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    KEEP DOORS OPEN: Natimuk Lake advocate Bob Kirsopp believes community representatives must maintain primary responsibilities over Trust money dedicated to lake projects. Mr Kirsopp, a keen angler, believes the lake, when holding water, is one of the best fishing waters in the region. Picture: PAUL CARRACHER

Bob Kirsopp calls for resolution over Natimuk Lake anxiety

By DEAN LAWSON

Lifetime Natimuk Lake advocate Bob Kirsopp has called on the State Government to clear the way for volunteers to maintain a say on how to spend community money dedicated to lake improvements.

Mr Kirsopp, a former Horsham mayor and an outspoken promotor of the lake’s socio-economic value, said he was concerned bureaucracy had consumed a relationship between Natimuk district community representatives and the lake’s agency managers.

“When that happens, invariably a lot of nothing gets done. We can’t afford for that to occur with a lake that presents so much community growth and development opportunity,” he said.



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Mr Kirsopp made the comments in response to Natimuk Lake Foreshore Committee fears over departmental efforts to shift money-direction responsibilities of a community Trust fund dedicated to lake improvement.

The committee has traditionally accessed interest money generated by the Otto Spehr Lake Natimuk Trust. But the Department of Environment, Land, Water and Planning wants overall lake manager Parks Victoria to have responsibility for directing money generated from the arrangement.

DELWP has told the committee that contemporary lake-management circumstances limited the group’s ability to appropriately use the money for lake improvements.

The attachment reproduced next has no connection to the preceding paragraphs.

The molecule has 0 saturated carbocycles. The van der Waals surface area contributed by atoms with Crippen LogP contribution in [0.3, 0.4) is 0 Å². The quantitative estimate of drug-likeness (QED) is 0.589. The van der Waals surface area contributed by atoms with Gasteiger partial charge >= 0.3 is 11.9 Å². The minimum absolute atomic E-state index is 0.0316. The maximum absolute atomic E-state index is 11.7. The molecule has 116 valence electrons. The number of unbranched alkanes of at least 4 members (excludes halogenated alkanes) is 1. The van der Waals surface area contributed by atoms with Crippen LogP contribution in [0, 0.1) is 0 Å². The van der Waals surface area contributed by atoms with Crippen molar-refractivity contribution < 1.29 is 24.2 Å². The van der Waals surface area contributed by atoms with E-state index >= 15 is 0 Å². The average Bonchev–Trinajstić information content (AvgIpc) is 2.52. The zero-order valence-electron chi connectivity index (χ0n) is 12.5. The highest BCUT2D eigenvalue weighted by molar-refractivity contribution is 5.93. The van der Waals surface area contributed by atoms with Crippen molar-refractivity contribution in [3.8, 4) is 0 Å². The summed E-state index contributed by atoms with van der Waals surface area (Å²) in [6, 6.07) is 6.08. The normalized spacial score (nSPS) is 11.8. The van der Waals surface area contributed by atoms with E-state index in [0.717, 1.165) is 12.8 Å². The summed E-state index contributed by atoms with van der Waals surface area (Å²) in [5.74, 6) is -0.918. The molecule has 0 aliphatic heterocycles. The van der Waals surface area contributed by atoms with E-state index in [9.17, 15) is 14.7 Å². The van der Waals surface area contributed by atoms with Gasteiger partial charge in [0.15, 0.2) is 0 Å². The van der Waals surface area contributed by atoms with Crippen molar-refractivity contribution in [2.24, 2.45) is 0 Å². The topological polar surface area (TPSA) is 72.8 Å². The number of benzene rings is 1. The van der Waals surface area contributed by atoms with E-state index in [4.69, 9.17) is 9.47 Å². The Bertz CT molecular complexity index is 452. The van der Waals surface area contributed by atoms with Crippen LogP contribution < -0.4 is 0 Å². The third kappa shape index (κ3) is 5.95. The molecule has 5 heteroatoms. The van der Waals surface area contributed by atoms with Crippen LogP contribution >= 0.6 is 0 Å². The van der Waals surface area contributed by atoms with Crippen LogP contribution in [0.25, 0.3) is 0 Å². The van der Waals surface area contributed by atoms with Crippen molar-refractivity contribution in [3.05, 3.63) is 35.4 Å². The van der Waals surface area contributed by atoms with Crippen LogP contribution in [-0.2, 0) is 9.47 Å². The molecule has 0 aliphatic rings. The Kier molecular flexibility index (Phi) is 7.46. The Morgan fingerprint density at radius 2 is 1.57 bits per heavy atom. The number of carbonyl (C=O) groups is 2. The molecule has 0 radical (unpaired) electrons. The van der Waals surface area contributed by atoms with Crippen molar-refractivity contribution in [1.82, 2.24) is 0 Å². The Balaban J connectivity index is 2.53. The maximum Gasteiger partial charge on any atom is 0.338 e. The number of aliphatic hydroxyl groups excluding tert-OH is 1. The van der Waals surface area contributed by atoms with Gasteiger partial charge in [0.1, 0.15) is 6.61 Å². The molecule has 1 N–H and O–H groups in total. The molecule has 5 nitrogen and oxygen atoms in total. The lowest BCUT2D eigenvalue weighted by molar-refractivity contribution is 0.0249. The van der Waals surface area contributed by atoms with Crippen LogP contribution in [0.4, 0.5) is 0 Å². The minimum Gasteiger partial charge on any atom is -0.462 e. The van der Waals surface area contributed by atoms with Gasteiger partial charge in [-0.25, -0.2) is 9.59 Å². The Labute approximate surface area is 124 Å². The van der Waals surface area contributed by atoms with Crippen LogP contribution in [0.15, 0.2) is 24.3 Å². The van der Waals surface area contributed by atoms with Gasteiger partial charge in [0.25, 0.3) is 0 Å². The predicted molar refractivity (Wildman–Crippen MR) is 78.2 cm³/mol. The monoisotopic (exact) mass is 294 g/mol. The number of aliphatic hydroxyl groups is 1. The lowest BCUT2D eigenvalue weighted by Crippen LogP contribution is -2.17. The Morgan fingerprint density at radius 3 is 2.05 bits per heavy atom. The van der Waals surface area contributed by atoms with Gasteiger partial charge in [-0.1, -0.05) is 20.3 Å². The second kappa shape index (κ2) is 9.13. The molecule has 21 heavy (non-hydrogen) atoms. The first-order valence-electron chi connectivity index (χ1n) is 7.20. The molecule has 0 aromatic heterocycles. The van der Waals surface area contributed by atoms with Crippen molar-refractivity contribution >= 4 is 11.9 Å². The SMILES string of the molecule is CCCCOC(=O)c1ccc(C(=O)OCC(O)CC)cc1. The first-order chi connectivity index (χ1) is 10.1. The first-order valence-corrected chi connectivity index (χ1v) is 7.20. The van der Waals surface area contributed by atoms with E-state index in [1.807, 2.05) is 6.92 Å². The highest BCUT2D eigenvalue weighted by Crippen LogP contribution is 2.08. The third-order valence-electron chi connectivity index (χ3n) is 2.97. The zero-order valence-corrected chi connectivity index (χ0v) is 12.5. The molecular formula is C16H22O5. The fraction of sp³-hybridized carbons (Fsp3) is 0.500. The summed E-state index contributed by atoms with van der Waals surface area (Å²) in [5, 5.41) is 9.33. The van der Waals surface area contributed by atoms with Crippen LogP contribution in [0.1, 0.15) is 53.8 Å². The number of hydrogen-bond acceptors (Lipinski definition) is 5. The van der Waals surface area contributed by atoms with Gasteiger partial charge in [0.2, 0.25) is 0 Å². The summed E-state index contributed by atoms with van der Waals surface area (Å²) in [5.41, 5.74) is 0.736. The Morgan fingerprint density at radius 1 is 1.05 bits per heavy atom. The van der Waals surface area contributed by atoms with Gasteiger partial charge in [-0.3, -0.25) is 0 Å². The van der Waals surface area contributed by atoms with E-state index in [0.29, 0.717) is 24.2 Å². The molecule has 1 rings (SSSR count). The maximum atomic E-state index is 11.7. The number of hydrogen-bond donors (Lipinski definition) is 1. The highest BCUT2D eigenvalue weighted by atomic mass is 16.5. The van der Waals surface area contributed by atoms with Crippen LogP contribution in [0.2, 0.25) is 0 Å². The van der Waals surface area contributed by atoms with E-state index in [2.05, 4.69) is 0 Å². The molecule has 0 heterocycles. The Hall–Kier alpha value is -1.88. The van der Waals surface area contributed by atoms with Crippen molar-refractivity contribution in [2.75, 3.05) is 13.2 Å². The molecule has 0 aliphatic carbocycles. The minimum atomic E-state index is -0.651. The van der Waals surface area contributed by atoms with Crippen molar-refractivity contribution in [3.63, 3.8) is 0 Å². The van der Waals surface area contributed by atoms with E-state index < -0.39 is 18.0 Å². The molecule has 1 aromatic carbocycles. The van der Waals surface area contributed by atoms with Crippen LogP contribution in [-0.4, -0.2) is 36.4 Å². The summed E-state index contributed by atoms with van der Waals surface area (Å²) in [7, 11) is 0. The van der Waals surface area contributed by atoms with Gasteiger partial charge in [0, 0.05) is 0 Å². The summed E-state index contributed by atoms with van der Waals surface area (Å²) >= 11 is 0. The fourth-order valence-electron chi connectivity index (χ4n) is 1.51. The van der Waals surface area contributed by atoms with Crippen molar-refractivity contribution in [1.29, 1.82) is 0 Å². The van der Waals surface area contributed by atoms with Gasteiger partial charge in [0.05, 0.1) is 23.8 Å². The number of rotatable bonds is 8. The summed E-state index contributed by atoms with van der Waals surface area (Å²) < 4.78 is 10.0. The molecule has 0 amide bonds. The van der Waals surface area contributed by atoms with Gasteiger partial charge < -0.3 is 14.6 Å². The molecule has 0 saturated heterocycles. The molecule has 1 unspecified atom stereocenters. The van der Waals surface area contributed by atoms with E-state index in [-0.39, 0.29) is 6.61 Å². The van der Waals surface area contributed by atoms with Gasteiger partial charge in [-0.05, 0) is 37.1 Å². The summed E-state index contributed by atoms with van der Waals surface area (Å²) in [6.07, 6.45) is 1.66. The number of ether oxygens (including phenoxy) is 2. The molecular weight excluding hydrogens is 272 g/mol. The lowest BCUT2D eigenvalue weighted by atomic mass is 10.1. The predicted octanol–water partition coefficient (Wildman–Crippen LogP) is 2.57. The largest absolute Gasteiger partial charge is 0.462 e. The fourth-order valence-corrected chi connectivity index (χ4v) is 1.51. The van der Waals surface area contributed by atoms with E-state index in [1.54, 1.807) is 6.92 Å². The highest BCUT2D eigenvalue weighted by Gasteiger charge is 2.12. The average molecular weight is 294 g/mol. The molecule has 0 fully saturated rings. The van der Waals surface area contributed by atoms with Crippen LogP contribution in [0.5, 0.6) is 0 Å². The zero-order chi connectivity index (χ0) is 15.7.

But Mr Kirsopp said in his many years as a community leader he had seen government agencies resort to ‘a veil of process’ to get their own way. 

“It’s a well-worn strategy that often reflects nothing more than a collapse in personable negotiations when an agency fails to convince a community group to act or vote in a particular way,” he said.

“While we obviously need management protocols in place for major environmental public assets, the lake committee is justified in being worried about a government agency having all the say on how money donated from a family Trust should be spent – especially when the committee has always had the job of ensuring that money was used for its intended purpose.”

Natimuk Lake Foreshore Committee has long played an integral role in a variety of Natimuk Lake improvement projects.

Much of the anxiety involving how best to direct Trust money has emerged from confusion over the committee’s role in a project to redevelop the lake’s outlet weir, now in the hands of Parks Victoria, and a
DELWP process in endorsing foreshore committee members.

Mr Kirsopp said there was a clear need for greater diplomacy and understanding between parties and a galvanised approach in working towards how best to develop the lake for all involved.

“Let’s put all the bureaucracy aside, get everyone working for a common goal without putting anyone’s roles and responsibilities to the sword,” he said.

“I’ve grown up knowing what this lake can mean to people – I’ve fished, skied and swam and enjoyed great community gatherings there. And I can also reflect on how it was and could again be a magnet for visitors from across the state and beyond, especially when all the talk at the moment is about domestic tourism.

“The big issue is that we ultimately need to get and keep water in the lake when possible. 

“For that to happen we can ill-afford to disenfranchise anyone, especially community volunteers driven by nothing more than passion.”

Natimuk Lake is an example of a natural boom-and-bust Wimmera waterway that spends much of its time dry, filling only in long periods of wet weather. It is currently empty.

The entire June 24, 2020 edition of The Weekly Advertiser is available online. READ IT HERE!

The entire June 24, 2020 edition of AgLife is available online. READ IT HERE!